Malasadas (Hawaiian Donuts)

Warning!!! Turn back now if you don’t like deliciously fried foods!! Don’t say I didn’t warn you…

When I was in Hawaii, I discovered malasadas at the southernmost bakery in the country, Punalu’u. And. I fell in love. I’m telling you right now there’s absolutely nothing healthy about malasadas. They’re best described as a cross between a donut and fried dough, which I think says it all. So very good and so very bad all at the same time, right? Upon arriving back home, I discovered that it’s difficult to find malasadas in Boston. Not able to live without them for very much longer, I took it upon myself to make my own.

The recipe I used was not the best recipe, but I think I made the appropriate changes to it (it was really poorly written and confusing). I’m not even linking to the original recipe because it was such a disgrace and I made a million changes to it. Side note: Is nutmeg even meant to be in malasadas? Because it was in the ingredient list and then never told me where to add it. So I just threw some into the dough mixture.

Malasadas (Hawaiian Donuts):

  • 1 T rapid rise yeast
  • 1/4 C warm water
  • 3 C flour
  • 1/4 C sugar
  • 1/8 t nutmeg
  • 1/4 C butter, melted
  • 3 eggs
  • 1/2 C evaporated milk
  • Vegetable oil for frying
  • 1/2 C sugar
  • Powdered sugar for sprinkling


Ever since I made those cinnamon buns last month, I’ve been obsessed with using yeast. I know I sound crazy, but it’s just such a cool little thing and I’m loving it. Especially the fast rising instant variety.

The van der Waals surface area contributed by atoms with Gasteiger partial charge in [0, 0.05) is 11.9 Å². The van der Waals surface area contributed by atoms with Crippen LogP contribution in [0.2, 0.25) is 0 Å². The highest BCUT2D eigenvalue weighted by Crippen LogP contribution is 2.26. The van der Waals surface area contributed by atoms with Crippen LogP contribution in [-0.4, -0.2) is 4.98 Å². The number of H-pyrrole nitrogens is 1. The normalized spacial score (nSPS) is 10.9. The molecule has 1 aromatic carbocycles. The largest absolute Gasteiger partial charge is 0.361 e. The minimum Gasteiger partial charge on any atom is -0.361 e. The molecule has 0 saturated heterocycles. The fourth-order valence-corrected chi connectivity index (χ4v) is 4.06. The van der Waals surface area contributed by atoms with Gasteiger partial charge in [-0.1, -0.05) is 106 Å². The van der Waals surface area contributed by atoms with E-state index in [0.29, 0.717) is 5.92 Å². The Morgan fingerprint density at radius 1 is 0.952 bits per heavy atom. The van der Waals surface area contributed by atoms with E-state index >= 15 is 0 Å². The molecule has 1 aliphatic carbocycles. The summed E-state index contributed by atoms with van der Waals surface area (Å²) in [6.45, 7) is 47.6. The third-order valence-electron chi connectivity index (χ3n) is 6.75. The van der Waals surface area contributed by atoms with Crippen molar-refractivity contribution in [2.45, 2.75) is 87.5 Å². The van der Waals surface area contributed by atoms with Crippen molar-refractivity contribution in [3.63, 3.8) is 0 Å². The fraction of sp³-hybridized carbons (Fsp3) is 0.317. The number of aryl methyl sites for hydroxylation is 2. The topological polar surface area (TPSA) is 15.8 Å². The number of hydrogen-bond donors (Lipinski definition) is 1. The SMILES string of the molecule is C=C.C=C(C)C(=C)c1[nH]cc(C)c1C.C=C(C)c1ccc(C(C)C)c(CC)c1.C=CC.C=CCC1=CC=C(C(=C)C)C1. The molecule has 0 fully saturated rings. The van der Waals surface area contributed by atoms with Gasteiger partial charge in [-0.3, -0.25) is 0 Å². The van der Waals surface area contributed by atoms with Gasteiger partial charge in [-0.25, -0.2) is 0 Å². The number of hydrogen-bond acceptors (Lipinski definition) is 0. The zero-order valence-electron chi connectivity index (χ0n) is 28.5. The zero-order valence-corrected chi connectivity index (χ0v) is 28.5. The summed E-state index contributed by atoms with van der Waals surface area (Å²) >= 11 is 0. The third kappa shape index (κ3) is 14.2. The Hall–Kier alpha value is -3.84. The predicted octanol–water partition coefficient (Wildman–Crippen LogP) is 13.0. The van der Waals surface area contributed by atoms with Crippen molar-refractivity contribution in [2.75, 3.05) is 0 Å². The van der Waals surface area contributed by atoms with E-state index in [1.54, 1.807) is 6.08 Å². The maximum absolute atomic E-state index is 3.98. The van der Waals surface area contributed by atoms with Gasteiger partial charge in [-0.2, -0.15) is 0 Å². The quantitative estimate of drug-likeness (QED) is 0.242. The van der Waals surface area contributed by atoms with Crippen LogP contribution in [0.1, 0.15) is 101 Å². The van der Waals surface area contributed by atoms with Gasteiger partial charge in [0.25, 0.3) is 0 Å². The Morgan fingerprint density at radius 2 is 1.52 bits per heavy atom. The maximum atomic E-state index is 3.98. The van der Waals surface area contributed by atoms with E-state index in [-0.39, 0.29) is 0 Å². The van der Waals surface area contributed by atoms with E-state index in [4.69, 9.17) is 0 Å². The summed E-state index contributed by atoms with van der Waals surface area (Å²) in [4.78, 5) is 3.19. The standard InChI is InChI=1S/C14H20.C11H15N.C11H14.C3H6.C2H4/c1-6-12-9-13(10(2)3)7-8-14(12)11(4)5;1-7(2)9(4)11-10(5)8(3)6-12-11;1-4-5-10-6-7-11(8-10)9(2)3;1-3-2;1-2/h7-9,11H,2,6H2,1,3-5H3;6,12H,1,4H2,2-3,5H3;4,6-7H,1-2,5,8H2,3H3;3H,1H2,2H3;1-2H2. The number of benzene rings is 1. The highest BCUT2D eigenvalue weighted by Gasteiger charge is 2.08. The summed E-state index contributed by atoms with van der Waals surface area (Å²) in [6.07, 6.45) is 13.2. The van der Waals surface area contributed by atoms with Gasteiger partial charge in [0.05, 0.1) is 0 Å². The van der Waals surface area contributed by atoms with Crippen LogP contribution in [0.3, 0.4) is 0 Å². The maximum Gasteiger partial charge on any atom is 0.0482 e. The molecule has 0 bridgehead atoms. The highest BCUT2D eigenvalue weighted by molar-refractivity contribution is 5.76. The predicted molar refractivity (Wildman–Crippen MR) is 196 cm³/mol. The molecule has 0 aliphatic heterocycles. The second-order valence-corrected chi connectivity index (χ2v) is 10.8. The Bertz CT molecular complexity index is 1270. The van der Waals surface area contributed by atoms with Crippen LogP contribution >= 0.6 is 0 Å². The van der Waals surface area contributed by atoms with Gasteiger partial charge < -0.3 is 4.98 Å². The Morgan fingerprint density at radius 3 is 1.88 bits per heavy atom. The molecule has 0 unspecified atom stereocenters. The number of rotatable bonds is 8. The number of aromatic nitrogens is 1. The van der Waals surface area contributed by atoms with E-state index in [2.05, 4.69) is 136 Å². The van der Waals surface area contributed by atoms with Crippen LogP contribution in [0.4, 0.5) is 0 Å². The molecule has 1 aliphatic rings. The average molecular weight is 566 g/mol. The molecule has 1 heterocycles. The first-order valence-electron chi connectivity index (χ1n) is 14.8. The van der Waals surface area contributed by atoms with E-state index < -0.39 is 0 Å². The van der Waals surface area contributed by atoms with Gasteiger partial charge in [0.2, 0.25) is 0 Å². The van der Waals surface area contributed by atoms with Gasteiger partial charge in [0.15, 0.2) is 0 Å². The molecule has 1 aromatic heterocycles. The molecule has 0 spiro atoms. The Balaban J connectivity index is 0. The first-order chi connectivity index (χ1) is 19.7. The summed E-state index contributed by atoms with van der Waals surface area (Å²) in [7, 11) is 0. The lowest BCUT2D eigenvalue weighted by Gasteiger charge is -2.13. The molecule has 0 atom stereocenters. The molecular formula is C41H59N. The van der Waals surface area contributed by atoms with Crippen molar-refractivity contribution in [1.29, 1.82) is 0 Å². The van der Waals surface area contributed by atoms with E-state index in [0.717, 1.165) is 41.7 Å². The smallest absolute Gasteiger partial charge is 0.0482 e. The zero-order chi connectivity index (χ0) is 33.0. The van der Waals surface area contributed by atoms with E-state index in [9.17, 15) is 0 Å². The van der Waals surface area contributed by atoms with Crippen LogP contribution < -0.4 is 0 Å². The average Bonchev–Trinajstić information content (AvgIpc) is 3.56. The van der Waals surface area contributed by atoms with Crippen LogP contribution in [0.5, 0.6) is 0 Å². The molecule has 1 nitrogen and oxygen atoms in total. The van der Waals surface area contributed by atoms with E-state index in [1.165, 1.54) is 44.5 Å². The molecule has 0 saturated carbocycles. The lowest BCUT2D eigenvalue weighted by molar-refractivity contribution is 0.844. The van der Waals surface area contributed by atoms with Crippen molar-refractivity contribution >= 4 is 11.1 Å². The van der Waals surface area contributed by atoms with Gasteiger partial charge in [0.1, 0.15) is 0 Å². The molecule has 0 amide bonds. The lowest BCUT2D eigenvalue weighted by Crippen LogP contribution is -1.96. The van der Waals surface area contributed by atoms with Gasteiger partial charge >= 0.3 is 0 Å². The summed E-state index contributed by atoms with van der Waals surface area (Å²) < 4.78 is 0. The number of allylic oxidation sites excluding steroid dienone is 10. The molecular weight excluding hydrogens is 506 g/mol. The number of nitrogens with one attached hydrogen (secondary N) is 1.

Mix the rapid rise yeast with the melted butter, evaporated milk, water (120-130 degrees), 3 beaten eggs at room temperature, nutmeg, 1/4 C sugar, and half the flour.


Mix it well. And let it sit for 10 minutes.


Add the rest of the flour and mix well. Then let it rise in a warm, draft-free area for about an hour. Or until it doubles in size.

This is what mine looked like when I finished mixing in the flour.


And this is what it looked like after the hour was up. Gah, I love yeast!! And I’m a big nerd.


Now we’re ready for the FUN part. Let’s get our fry on. OK, so you want to heat your vegetable oil to 375 degrees. You should have a candy thermometer to ensure your oil is at the right temp (if it’s too hot, your malasadas will burn on the outside and not cook through on the inside. And if it’s not hot enough, they’ll just sit in there and get gross).

Make 2-3 inch balls with your malasada dough. And cook for about 6 minutes, until golden brown and cooked through.


Because the temperature of the oil was right, the dough balls floated to the surface. Which meant i had to turn them to make sure they got cooked on both sides.

Oh hi, I love frying things.


Set the malasadas on a paper towel to cool a little bit. Try not to pop them in your mouth right away. You’ll burn yourself.


Then either roll the malasadas in 1/2 C sugar or put in a bag with sugar and shake.


Sprinkle with a bit of powdered sugar.


And dig in. To amazingness. I was instantly transported right back to Hawaii. Well, kind of. But I was pretty much in heaven eating warm, fried, doughy, sugary goodness.


But unlike when I was in Hawaii, I don’t have to put on a bathing suit any time soon, so I didn’t feel so bad about eating more than one.


These were wonderful, but not exactly what I had in Hawaii. Does anyone have the ultimate malasada recipe? I really need an excuse to make these again. And soon! Or else, just give me something else to fry that will be delicious. Bonus points if yeast is involved.


18 Responses to "Malasadas (Hawaiian Donuts)"

  1. Sharon says:

    Sues…these look absolutely amazing. I looked for them on and found a recipe for them in the Sept. 2000 issue of Bon Appetit. Check it out…they’re similar but use vanilla instead of the nutmeg. Yum…do you have any leftovers?

  2. s says:

    Leftover pancake batter plus Oreos. Once in a blue moon, though. I’ve been clean since 2007 🙂

  3. RichardA says: